More About Those Lueders Portraits

Previously, I posted about the pictures that hung in my Grandma & Grandpa Lueders’ living room and how I was able to identify who they were.  According to Grandma, they were Keith’s (and my) Gr-Gr-Gr Grandparents and they were buried in Germany.  But that was all they knew.  I learned, among other things, that their names were Heinrich and Caroline Lüders and they lived in Mecklenburg near the Schwerin Sea in northern Germany.

This time, I would like to talk about the portraits themselves.

I began this adventure by trying to determine a date for the pictures based on the style of clothing the subjects were wearing.  I contacted Liza Shade at Washington County Museum.  I knew she had curated an exhibit in Hillsboro on the history of lady’s fashion and had some knowledge on the subject.  She, in turn, forwarded my email to two expert seamstresses that had helped her in the past. They all agreed that the clothing worn in the portraits was: 

“definitely mid to late 1820’s because the waist on the black dress is not as high up as in earlier periods. However, the neckline and sleeves, along with her hairstyle are very much 1820s.”

That was exactly what I was hoping to hear!  I knew from church records that Heinrich and Caroline were married on Oct. 13, 1826.  The portraits could well have been made at the time of their wedding.  They may be the only portraits ever made of them.  Remember, this was before Smart Phones; before Instamatics; before Brownies; before Daguerreotypes even.  If you wanted a picture, you hired an artist.

So how did these pictures get from Mecklenburg to Oregon?  Here’s my theory.  Heinrich and Caroline both died before 1854, when their son, P.A. Lueders, emigrated to America.  It makes sense to me that he, as the eldest son, would have brought the pictures of his parents with him.  I assume that he, in turn, left them to his eldest son, August Lueders, who left them to his only son John Lueders (Grandpa had 5 sisters, no brothers).  My grandparents were from Milwaukee, WI but later moved to California which is where I grew up seeing the portraits hanging in their living room.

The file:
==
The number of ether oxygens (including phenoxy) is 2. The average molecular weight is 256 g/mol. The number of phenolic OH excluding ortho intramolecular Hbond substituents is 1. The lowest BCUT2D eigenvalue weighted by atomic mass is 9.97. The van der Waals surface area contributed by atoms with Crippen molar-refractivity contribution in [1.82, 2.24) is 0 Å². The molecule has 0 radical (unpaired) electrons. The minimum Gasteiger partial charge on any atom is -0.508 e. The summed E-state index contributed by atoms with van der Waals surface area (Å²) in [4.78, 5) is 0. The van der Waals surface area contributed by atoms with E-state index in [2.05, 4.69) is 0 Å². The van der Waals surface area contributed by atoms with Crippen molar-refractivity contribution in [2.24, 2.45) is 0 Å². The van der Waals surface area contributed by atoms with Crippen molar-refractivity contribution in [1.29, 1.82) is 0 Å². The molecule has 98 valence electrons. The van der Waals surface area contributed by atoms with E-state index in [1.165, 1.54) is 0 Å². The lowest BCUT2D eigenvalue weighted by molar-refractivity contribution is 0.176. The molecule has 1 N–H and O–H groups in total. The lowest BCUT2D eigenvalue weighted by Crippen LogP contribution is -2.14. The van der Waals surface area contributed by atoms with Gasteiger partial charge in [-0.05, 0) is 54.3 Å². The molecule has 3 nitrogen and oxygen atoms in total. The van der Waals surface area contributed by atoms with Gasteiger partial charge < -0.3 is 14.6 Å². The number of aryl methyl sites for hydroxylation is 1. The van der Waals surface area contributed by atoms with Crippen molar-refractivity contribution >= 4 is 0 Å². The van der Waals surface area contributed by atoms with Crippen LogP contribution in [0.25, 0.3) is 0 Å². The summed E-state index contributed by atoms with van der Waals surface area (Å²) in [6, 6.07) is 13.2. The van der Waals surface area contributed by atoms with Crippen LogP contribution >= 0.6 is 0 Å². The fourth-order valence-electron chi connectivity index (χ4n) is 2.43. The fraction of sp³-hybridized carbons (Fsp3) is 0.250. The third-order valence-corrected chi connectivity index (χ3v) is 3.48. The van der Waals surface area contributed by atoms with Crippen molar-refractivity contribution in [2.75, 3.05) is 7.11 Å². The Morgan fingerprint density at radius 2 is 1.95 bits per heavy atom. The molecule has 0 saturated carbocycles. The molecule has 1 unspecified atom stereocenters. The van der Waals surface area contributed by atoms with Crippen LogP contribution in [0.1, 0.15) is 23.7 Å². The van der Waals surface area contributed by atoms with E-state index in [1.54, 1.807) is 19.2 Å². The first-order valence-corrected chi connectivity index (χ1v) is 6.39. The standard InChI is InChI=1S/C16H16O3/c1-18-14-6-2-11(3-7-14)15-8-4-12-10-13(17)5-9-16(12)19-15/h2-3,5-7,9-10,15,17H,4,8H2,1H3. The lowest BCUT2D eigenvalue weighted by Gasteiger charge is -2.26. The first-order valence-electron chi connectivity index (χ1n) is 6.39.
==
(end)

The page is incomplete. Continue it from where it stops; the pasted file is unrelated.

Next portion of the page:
Now for the physical condition of the artwork.  First of all, they are not oil paintings as I previously assumed.  They are pastel on paper.  Very thin, very fragile paper.  As soon I opened one of the frames I realized that I was going to need the services of an expert paper conservator.  After a brief search I made an appointment for a consultation with Elizabeth Chambers.  She works out of an upstairs studio in SE Portland and is a delightful person with a wealth of experience dealing with anything made of paper. 

Once out of the frames, we found that Heinrich’s portrait had the beginning of another face sketched on the back.  Perhaps the artist did not like the way it was going so he turned the page over and started anew.  The paper is so thin that the finished pastel image on the front can be seen in reverse from the back.

The edges of the paper are glued to what we assume is the original matte which had a rectangular opening.  That is a problem because the paper is not free to move with changes in temperature and humidity.  Furthermore, the matte and backing are not acid free or archival material.  Unfortunately, being so fragile, Chambers thought it unwise to attempt to separate them.  The oval matte that was used when Grandma & Grandpa had them re-framed in the 1950’s is not much better as it has also left its mark.

At some time, probably also in the 1950’s, someone attempted to fix a small tear by gluing it down to the cardboard backing.  The technique looked OK for 60+ years but it resulted in an even larger tear when disassembled.  That is the big gaping hole you see above.  Fortunately, the entire fragment survived intact.

In spite of all this, the color and brightness of the pastel images is very good.

The two images appear to have been drawn by different artists and they were, in fact, done on different materials.  The paper for Caroline’s portrait is noticeably thicker and stronger than Heinrich’s.  Some people, including me, have described the portrait of Caroline as “amateurish” because the proportions are not right.  Others, who know more about art that I do, say that it is the more interesting of the two because, they say, some artist today are trying to emulate the look and feel of these older portraits.  If that’s the  case, we have the real deal; an authentic, old, portrait of someone who also happens to be a relative..

The artwork stayed with Chambers for a few weeks while she removed as much of the harmful materials as possible, de-acidified everything, and replaced the backing with archival materials.  She also put the fragment back in place and did some very minor re-touching.

While she was doing that, I brought the frames home, built them up to make room for thicker matte and backing material, and refinished them.

The next step, when I got the portraits back from Chambers, was to have some good quality photographs taken while they were still out in the open.

Finally, I took everything to Framing Resources for reassembly.  The existing mattes with the oval holes were discolored but could not be removed so we opted to place a new matte over them with a slightly larger hole.  This provides a clean surface and also adds another step and more space between artwork and glass.

I also chose to use “Museum Glass” which offers UV protection and is so clear and non-reflective that you want to poke it to see if it is even there.

 

So here is Heinrich and Caroline hanging on the wall again.  For now, they are on my wall.  The treatment plan I have implemented would not be adequate for, say, the Declaration of Independence.  But hopefully, it will keep our treasured family heirlooms safe and secure for another 190 years.   

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